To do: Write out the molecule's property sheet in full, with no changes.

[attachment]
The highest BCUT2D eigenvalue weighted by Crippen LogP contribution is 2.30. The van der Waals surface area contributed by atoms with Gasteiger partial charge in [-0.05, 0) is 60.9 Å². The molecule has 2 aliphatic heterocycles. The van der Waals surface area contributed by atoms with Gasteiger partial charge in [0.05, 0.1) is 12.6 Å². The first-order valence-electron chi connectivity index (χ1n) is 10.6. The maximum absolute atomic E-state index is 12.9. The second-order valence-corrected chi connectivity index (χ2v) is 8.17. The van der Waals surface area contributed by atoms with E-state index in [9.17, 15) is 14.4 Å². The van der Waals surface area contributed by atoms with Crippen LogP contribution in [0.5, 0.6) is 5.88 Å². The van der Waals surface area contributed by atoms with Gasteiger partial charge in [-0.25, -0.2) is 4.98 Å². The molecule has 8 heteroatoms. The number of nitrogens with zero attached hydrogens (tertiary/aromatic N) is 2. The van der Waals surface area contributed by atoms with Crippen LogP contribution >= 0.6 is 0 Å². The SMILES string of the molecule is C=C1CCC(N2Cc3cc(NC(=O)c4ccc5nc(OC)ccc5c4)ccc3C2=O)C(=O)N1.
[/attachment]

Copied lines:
The highest BCUT2D eigenvalue weighted by Crippen LogP contribution is 2.30. The van der Waals surface area contributed by atoms with Gasteiger partial charge in [-0.05, 0) is 60.9 Å². The molecule has 2 aliphatic heterocycles. The van der Waals surface area contributed by atoms with Gasteiger partial charge in [0.05, 0.1) is 12.6 Å². The first-order valence-electron chi connectivity index (χ1n) is 10.6. The maximum absolute atomic E-state index is 12.9. The second-order valence-corrected chi connectivity index (χ2v) is 8.17. The van der Waals surface area contributed by atoms with E-state index in [9.17, 15) is 14.4 Å². The van der Waals surface area contributed by atoms with Crippen LogP contribution in [0.5, 0.6) is 5.88 Å². The van der Waals surface area contributed by atoms with Gasteiger partial charge in [-0.25, -0.2) is 4.98 Å². The molecule has 8 heteroatoms. The number of nitrogens with zero attached hydrogens (tertiary/aromatic N) is 2. The van der Waals surface area contributed by atoms with Crippen LogP contribution >= 0.6 is 0 Å². The SMILES string of the molecule is C=C1CCC(N2Cc3cc(NC(=O)c4ccc5nc(OC)ccc5c4)ccc3C2=O)C(=O)N1.